Breast cancer, especially estrogen receptor (ER)-negative breast cancer, remains hard to treat despite major advances in surgery and adjuvant therapies. The deletion of ER has been consistently associated with tumor progression, recurrence, metastasis and poor prognosis. Among other differences in biological features, ER-negative breast cancers express high levels of interleukin-8 (IL-8), whereas their ER-positive counterparts do not. IL-8 is a multi-functional cytokine with many important biological functions in tumor formation and development. We aimed to study the role(s) of IL-8 in ER-negative breast cancer progression by using RNA interference to specifically knockdown IL-8 expression in ER-negative breast cancer cell lines MDA-MB-231 and MDA-MB-468. In vitro, suppression of IL-8 led to significant reductions in cell invasion (p<0.001), but had no effects on cell proliferation or cell cycle. In vivo, suppression of IL-8 significantly reduced the microvessel density (p<0.05), and markedly reduced neutrophil infiltration into the tumors (p<0.05). In contrast to in vitro observations, suppression of IL-8 promoted tumor growth in nude mice (p<0.05). Our results imply that the complex roles of IL-8 in the regulation of ER-negative breast cancer progression may in part be related to its potent chemotactic effects on neutrophils, which in turn mediates many of the biological functions of IL-8.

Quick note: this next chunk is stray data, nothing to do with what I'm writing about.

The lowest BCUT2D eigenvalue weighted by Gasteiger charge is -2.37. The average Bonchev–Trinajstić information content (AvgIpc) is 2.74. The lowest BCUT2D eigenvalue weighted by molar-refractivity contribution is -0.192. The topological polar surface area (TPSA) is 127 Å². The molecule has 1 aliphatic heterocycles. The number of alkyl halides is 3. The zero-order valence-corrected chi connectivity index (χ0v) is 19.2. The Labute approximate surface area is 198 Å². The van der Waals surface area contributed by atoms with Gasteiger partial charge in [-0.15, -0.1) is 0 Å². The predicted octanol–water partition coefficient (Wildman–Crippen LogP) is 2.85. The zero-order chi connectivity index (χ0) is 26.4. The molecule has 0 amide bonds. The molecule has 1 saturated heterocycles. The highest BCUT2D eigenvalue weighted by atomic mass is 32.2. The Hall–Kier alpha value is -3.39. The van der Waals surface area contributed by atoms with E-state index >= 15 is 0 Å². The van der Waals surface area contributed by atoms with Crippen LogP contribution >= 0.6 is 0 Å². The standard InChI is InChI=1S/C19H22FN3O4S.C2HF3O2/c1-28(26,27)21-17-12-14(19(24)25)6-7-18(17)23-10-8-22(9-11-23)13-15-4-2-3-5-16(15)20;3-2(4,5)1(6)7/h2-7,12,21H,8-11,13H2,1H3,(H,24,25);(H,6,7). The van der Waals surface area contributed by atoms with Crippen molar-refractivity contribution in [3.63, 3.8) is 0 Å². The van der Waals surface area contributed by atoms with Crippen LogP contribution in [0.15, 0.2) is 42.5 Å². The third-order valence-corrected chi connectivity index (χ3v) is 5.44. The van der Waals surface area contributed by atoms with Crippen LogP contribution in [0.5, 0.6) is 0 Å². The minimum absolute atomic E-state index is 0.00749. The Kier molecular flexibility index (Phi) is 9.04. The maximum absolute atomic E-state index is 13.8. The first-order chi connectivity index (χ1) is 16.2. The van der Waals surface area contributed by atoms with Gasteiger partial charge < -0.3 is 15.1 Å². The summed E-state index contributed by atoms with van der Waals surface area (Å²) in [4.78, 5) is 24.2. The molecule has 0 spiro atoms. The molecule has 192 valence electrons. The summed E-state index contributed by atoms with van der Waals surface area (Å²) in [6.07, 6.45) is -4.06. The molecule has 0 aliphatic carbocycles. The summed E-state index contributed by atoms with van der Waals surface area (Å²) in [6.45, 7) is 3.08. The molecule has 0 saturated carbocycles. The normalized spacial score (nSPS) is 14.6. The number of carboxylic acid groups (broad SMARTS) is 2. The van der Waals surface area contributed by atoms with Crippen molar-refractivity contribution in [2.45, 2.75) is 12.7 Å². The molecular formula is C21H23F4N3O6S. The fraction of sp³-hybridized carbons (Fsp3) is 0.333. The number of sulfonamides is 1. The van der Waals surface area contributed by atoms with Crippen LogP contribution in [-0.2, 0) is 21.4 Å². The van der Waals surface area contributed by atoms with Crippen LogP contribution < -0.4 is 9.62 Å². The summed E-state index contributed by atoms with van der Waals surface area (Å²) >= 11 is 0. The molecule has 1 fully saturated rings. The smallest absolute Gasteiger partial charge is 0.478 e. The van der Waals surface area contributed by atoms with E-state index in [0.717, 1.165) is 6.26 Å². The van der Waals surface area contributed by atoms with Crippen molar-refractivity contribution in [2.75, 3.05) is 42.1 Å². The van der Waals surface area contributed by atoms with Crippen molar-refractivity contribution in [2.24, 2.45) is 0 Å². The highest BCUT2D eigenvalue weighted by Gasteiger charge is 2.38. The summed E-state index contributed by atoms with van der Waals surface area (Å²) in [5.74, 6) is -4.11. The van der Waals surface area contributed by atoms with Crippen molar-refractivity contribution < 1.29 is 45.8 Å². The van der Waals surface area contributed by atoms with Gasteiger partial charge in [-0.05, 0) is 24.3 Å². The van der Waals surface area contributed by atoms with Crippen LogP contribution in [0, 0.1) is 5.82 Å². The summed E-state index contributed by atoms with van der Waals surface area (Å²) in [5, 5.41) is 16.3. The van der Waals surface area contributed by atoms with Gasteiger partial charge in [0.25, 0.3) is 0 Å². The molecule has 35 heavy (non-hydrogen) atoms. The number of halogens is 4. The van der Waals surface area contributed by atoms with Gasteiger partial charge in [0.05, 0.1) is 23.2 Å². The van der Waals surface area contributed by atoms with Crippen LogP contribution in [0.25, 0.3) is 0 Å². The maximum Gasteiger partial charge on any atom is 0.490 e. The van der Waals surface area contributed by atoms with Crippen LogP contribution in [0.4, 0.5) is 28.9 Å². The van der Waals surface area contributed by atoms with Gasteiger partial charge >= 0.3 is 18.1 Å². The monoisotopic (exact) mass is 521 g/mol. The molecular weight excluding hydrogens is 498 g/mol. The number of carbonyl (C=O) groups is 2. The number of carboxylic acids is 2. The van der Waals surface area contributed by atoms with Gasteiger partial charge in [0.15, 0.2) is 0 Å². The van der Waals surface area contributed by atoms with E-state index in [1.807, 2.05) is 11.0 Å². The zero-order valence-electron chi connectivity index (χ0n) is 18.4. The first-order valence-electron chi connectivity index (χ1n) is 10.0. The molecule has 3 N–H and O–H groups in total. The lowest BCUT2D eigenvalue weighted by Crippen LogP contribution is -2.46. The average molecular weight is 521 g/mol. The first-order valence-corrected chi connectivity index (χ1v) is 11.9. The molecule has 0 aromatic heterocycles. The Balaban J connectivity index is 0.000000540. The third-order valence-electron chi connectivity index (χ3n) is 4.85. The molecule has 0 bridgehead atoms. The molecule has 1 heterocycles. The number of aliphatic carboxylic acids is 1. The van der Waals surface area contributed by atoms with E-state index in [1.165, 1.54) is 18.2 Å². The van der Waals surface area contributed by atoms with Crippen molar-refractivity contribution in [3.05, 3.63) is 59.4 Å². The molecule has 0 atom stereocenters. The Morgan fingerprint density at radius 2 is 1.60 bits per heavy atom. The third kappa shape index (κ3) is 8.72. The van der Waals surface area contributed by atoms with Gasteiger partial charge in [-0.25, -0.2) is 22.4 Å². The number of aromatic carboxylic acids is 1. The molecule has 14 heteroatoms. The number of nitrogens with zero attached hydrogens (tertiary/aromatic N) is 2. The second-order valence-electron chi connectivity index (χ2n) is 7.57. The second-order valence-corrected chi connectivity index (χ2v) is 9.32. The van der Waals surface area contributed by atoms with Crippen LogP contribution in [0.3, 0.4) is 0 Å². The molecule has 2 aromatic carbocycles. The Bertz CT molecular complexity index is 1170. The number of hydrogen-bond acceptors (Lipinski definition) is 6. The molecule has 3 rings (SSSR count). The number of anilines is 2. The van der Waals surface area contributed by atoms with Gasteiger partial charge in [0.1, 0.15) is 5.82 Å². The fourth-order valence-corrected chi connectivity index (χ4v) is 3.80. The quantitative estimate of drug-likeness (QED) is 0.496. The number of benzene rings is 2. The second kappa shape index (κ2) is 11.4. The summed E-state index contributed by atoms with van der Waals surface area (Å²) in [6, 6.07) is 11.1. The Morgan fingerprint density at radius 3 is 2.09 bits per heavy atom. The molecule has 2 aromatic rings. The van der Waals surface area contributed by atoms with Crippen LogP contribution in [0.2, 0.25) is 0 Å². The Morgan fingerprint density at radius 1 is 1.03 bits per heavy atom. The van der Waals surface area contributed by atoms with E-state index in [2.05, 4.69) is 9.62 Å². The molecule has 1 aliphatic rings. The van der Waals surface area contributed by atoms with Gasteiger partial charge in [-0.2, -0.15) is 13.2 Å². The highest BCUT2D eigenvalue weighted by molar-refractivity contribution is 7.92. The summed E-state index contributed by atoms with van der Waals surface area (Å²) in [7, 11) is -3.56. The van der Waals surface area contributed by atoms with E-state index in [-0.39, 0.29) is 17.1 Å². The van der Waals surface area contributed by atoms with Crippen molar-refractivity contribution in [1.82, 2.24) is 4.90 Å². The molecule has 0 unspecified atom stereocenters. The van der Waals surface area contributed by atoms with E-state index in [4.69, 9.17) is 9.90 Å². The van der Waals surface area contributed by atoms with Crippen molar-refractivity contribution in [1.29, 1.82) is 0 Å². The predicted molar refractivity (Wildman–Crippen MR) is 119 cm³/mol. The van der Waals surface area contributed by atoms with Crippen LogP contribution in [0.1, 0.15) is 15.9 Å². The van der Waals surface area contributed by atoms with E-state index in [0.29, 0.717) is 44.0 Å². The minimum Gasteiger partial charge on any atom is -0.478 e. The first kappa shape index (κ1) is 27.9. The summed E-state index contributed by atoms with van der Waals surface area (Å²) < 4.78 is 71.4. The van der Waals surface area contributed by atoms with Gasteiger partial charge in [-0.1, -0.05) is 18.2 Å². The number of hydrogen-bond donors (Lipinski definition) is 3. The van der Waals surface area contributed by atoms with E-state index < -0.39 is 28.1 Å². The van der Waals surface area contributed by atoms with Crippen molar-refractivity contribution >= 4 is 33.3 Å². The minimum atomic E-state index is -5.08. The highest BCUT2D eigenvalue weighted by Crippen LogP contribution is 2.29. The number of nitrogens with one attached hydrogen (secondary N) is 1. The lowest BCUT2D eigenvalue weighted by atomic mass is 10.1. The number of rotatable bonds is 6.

Copyright (c) 2007 Wiley-Liss, Inc.